Wednesday, January 28, 2015

Criticism in Photography: Is It Good or Bad? (Part 1).

Before we can answer the question above we need to be able to define what “criticism” means.

-    the act of expressing disapproval and of noting the problems or faults of a person or thing;
-    the activity of making careful judgments about the good and bad qualities of books, movies, etc.

First of all, the term criticism has negative connotations and is used to express disapproval or noting problems and faults of a person or thing. 

It doesn’t matter what you choose: to take photographs, to share them, to write your posts— whatever you do, you’ll receive critical comments.
As a rule, the vast majority of people are positive or neutral about the work of others. But you can’t avoid negative comments or emails. As a rule, most people are upset after receiving bad comments. (And I am not an exclusion).

By the way most people remember negative emotions much more strongly. In a research paper titled, “Bad Is Stronger Than Good”, Roy Baumeister with other researchers summarize academic studies that prove that people are more likely to remember negative criticism than praise; it takes about five positive events to make up for one negative event.

First and foremost do not be afraid to be yourself. Every person is unique, that’s why every work is something special.

Sometimes the best strategy is to not respond the negative comments. If you decide to respond, wait at least a couple of days.

Remember that popular, famous and even great people were criticized and are criticized.
For example, the impressionists and the post-impressionists were not only criticized but insulted.
Edouard Manet wrote: “The attacks of which I have been the object have broken the spring of life in me... People don't realize what it feels like to be constantly insulted.”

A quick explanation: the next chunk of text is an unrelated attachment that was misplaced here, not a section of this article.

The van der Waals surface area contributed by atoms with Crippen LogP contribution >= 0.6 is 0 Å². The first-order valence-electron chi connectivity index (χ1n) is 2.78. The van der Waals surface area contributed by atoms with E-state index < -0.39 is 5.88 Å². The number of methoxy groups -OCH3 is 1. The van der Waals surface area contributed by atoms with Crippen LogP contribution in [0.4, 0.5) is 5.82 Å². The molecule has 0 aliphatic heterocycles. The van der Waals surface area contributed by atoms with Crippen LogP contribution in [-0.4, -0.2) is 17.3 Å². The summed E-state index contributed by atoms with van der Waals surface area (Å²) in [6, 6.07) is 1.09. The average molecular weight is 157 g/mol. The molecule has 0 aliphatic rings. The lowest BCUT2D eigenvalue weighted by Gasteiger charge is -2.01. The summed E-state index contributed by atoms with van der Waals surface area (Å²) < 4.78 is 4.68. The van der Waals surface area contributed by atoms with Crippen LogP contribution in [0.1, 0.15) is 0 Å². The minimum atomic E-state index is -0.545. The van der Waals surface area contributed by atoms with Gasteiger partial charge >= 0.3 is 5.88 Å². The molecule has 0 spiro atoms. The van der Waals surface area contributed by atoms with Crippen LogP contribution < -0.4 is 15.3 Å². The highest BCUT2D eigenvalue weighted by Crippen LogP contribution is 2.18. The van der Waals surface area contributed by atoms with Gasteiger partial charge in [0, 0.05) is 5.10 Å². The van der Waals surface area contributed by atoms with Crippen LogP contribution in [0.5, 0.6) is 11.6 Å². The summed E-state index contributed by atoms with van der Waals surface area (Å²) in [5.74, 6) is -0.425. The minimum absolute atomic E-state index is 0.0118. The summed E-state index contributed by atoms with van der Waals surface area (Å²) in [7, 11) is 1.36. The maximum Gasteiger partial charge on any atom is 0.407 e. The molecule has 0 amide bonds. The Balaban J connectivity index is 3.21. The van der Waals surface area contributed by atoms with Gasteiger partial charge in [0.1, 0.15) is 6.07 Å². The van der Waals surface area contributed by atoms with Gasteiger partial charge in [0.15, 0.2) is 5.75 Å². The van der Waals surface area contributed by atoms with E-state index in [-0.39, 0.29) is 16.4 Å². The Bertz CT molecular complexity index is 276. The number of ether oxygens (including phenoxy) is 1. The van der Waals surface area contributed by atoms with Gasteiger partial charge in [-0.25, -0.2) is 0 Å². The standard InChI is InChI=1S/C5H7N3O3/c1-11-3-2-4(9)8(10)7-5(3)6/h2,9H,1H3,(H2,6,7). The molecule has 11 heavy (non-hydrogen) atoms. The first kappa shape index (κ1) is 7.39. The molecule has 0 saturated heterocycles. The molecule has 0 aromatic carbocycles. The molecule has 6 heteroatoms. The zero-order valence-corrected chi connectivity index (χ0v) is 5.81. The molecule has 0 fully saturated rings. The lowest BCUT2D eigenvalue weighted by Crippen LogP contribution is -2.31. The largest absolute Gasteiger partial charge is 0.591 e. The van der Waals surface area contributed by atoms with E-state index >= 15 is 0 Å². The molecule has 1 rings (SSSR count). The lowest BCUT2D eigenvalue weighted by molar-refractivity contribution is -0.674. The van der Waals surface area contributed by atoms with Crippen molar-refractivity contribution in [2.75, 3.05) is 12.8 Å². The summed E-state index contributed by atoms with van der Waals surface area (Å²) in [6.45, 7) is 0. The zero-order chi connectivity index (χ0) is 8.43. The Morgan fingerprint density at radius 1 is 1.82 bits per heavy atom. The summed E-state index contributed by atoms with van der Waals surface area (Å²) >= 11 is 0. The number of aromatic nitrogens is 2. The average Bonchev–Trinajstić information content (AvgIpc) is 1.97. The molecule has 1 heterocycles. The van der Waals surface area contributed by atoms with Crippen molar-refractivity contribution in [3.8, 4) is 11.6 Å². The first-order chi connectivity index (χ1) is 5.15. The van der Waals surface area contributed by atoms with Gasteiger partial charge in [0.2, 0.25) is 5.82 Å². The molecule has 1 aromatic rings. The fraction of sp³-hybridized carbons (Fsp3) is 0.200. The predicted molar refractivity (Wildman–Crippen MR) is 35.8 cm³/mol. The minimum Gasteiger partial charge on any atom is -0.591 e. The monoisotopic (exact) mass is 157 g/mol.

“These are not works of art at all, unless throwing a handful of mud against a wall may be called one. They are works of idleness and impotent stupidity, a pornographic show.” (Wilfrid Scawen Blunt -on Post-Impressionist works).

Maybe you’ve heard the story about the works of an outstanding landscape photographer Galen Rowell.
 He wrote:  “I remember when an editor at the National Geographic promised to run about a dozen of my landscape pictures from a story on the John Muir trail as an essay, but when the group of editors got together, someone said that my pictures looked like postcards.” And he continued: “Luckily, many other people tell me how they have had a particular landscape photograph of mine in their office or bedroom for 15 years and it always speaks to them strongly whenever they see it.”

Finally, make your own choices. 
“Do what you feel in your heart to be right, for you'll be criticized anyway” (Eleanor Roosevelt)
We’ll speak about the second meaning of the term “criticism” in the next post.

Thank you for reading!
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